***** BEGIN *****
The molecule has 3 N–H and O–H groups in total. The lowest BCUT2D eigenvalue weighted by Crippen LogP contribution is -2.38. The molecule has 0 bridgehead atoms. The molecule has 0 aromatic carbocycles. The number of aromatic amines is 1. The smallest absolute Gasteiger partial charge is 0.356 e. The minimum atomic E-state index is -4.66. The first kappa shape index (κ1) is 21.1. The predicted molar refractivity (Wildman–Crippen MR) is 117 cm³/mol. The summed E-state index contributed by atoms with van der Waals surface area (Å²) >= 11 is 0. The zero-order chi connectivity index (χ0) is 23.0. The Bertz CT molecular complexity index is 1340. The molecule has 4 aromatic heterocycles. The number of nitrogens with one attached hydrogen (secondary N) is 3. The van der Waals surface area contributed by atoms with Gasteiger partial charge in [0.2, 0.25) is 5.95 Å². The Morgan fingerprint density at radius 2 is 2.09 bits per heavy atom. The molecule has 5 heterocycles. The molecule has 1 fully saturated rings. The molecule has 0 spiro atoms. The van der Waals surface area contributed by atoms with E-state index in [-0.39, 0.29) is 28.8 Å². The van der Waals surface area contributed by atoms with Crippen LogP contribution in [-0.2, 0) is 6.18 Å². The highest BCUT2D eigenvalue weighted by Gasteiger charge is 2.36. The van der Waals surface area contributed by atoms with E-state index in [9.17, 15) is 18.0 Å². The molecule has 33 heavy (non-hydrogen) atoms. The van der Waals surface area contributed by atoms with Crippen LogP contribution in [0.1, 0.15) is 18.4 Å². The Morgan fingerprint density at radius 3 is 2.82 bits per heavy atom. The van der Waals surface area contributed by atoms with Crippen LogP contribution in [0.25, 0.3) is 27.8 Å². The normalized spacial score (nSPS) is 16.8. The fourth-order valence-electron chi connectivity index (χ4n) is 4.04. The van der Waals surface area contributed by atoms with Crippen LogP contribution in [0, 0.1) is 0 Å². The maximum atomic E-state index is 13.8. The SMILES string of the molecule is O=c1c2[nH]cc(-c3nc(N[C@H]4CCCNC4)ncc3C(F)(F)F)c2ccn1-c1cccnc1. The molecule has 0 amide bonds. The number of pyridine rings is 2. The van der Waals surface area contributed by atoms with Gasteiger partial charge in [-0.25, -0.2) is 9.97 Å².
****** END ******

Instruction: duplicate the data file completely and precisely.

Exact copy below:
The molecule has 3 N–H and O–H groups in total. The lowest BCUT2D eigenvalue weighted by Crippen LogP contribution is -2.38. The molecule has 0 bridgehead atoms. The molecule has 0 aromatic carbocycles. The number of aromatic amines is 1. The smallest absolute Gasteiger partial charge is 0.356 e. The minimum atomic E-state index is -4.66. The first kappa shape index (κ1) is 21.1. The predicted molar refractivity (Wildman–Crippen MR) is 117 cm³/mol. The summed E-state index contributed by atoms with van der Waals surface area (Å²) >= 11 is 0. The zero-order chi connectivity index (χ0) is 23.0. The Bertz CT molecular complexity index is 1340. The molecule has 4 aromatic heterocycles. The number of nitrogens with one attached hydrogen (secondary N) is 3. The van der Waals surface area contributed by atoms with Gasteiger partial charge in [0.2, 0.25) is 5.95 Å². The Morgan fingerprint density at radius 2 is 2.09 bits per heavy atom. The molecule has 5 heterocycles. The molecule has 1 fully saturated rings. The molecule has 0 spiro atoms. The van der Waals surface area contributed by atoms with E-state index in [-0.39, 0.29) is 28.8 Å². The van der Waals surface area contributed by atoms with Crippen LogP contribution in [-0.2, 0) is 6.18 Å². The highest BCUT2D eigenvalue weighted by Gasteiger charge is 2.36. The van der Waals surface area contributed by atoms with E-state index in [9.17, 15) is 18.0 Å². The molecule has 33 heavy (non-hydrogen) atoms. The van der Waals surface area contributed by atoms with Crippen LogP contribution in [0.1, 0.15) is 18.4 Å². The Morgan fingerprint density at radius 3 is 2.82 bits per heavy atom. The van der Waals surface area contributed by atoms with Crippen LogP contribution in [0.25, 0.3) is 27.8 Å². The normalized spacial score (nSPS) is 16.8. The fourth-order valence-electron chi connectivity index (χ4n) is 4.04. The van der Waals surface area contributed by atoms with Crippen LogP contribution in [0, 0.1) is 0 Å². The maximum atomic E-state index is 13.8. The SMILES string of the molecule is O=c1c2[nH]cc(-c3nc(N[C@H]4CCCNC4)ncc3C(F)(F)F)c2ccn1-c1cccnc1. The molecule has 0 amide bonds. The number of pyridine rings is 2. The van der Waals surface area contributed by atoms with Gasteiger partial charge in [-0.25, -0.2) is 9.97 Å².